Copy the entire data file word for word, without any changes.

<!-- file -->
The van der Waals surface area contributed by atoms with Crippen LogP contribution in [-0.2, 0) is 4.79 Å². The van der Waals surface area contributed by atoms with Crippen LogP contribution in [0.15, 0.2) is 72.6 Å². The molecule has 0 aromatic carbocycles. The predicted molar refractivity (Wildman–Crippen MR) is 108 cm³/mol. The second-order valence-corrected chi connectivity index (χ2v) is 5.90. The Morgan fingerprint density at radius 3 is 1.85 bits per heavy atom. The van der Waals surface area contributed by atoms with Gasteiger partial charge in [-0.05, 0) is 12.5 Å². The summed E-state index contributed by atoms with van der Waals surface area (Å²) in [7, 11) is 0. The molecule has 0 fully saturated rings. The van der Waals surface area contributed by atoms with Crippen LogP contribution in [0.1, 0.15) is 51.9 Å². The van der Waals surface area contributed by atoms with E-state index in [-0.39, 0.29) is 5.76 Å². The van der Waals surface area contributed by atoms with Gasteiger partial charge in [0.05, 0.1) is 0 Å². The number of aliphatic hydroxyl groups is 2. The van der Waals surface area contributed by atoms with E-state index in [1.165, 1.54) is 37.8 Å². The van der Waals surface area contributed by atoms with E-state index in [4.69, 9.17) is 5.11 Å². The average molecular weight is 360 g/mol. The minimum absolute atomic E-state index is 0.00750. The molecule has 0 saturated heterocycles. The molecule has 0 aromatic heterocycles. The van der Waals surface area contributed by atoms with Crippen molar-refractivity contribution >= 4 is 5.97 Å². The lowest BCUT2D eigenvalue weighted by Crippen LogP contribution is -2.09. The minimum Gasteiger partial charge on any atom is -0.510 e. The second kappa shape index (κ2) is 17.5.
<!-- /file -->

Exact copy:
The van der Waals surface area contributed by atoms with Crippen LogP contribution in [-0.2, 0) is 4.79 Å². The van der Waals surface area contributed by atoms with Crippen LogP contribution in [0.15, 0.2) is 72.6 Å². The molecule has 0 aromatic carbocycles. The predicted molar refractivity (Wildman–Crippen MR) is 108 cm³/mol. The second-order valence-corrected chi connectivity index (χ2v) is 5.90. The Morgan fingerprint density at radius 3 is 1.85 bits per heavy atom. The van der Waals surface area contributed by atoms with Gasteiger partial charge in [-0.05, 0) is 12.5 Å². The summed E-state index contributed by atoms with van der Waals surface area (Å²) in [7, 11) is 0. The molecule has 0 fully saturated rings. The van der Waals surface area contributed by atoms with Crippen LogP contribution in [0.1, 0.15) is 51.9 Å². The van der Waals surface area contributed by atoms with E-state index in [-0.39, 0.29) is 5.76 Å². The van der Waals surface area contributed by atoms with Gasteiger partial charge in [0.05, 0.1) is 0 Å². The number of aliphatic hydroxyl groups is 2. The van der Waals surface area contributed by atoms with E-state index in [1.165, 1.54) is 37.8 Å². The van der Waals surface area contributed by atoms with E-state index in [4.69, 9.17) is 5.11 Å². The average molecular weight is 360 g/mol. The minimum absolute atomic E-state index is 0.00750. The molecule has 0 saturated heterocycles. The molecule has 0 aromatic heterocycles. The van der Waals surface area contributed by atoms with Crippen molar-refractivity contribution >= 4 is 5.97 Å². The lowest BCUT2D eigenvalue weighted by Crippen LogP contribution is -2.09. The minimum Gasteiger partial charge on any atom is -0.510 e. The second kappa shape index (κ2) is 17.5.